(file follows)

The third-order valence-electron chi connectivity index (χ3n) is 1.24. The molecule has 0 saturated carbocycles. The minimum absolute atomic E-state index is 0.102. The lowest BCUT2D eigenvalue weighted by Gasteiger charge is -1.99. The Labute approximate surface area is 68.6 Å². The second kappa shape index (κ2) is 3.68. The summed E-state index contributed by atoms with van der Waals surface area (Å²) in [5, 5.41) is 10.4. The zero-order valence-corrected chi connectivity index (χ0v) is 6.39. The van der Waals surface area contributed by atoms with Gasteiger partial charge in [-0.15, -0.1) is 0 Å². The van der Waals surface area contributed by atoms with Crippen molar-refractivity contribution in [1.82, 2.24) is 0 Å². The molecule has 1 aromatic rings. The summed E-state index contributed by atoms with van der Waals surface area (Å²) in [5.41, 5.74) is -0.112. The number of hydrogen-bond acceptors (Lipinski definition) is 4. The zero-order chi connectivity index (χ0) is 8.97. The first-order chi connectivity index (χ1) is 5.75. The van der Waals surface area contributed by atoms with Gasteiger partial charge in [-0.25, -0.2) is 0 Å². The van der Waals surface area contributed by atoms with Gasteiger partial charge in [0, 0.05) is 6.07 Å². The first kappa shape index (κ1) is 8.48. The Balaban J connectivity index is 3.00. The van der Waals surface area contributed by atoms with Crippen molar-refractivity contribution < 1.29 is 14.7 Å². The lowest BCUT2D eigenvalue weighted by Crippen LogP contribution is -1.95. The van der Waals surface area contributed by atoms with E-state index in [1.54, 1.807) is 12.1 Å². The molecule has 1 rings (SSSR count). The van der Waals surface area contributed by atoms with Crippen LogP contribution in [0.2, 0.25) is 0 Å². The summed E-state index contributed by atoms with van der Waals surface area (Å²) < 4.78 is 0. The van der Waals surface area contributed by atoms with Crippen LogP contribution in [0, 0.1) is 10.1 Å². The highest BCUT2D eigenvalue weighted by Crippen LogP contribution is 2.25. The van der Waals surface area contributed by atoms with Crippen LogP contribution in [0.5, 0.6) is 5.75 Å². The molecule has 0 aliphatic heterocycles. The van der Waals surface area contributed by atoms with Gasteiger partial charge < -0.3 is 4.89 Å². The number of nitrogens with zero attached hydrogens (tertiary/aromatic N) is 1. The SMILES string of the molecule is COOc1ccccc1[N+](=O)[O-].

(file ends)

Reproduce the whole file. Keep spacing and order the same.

The third-order valence-electron chi connectivity index (χ3n) is 1.24. The molecule has 0 saturated carbocycles. The minimum absolute atomic E-state index is 0.102. The lowest BCUT2D eigenvalue weighted by Gasteiger charge is -1.99. The Labute approximate surface area is 68.6 Å². The second kappa shape index (κ2) is 3.68. The summed E-state index contributed by atoms with van der Waals surface area (Å²) in [5, 5.41) is 10.4. The zero-order valence-corrected chi connectivity index (χ0v) is 6.39. The van der Waals surface area contributed by atoms with Gasteiger partial charge in [-0.15, -0.1) is 0 Å². The van der Waals surface area contributed by atoms with Crippen molar-refractivity contribution in [1.82, 2.24) is 0 Å². The molecule has 1 aromatic rings. The summed E-state index contributed by atoms with van der Waals surface area (Å²) in [5.41, 5.74) is -0.112. The number of hydrogen-bond acceptors (Lipinski definition) is 4. The zero-order chi connectivity index (χ0) is 8.97. The first-order chi connectivity index (χ1) is 5.75. The van der Waals surface area contributed by atoms with Gasteiger partial charge in [-0.25, -0.2) is 0 Å². The van der Waals surface area contributed by atoms with Gasteiger partial charge in [0, 0.05) is 6.07 Å². The first kappa shape index (κ1) is 8.48. The Balaban J connectivity index is 3.00. The van der Waals surface area contributed by atoms with Crippen molar-refractivity contribution < 1.29 is 14.7 Å². The lowest BCUT2D eigenvalue weighted by Crippen LogP contribution is -1.95. The van der Waals surface area contributed by atoms with E-state index in [1.54, 1.807) is 12.1 Å². The molecule has 1 rings (SSSR count). The van der Waals surface area contributed by atoms with Crippen LogP contribution in [0.2, 0.25) is 0 Å². The summed E-state index contributed by atoms with van der Waals surface area (Å²) < 4.78 is 0. The van der Waals surface area contributed by atoms with Crippen LogP contribution in [0, 0.1) is 10.1 Å². The highest BCUT2D eigenvalue weighted by Crippen LogP contribution is 2.25. The van der Waals surface area contributed by atoms with Crippen LogP contribution in [0.5, 0.6) is 5.75 Å². The molecule has 0 aliphatic heterocycles. The van der Waals surface area contributed by atoms with Gasteiger partial charge < -0.3 is 4.89 Å². The number of nitrogens with zero attached hydrogens (tertiary/aromatic N) is 1. The SMILES string of the molecule is COOc1ccccc1[N+](=O)[O-].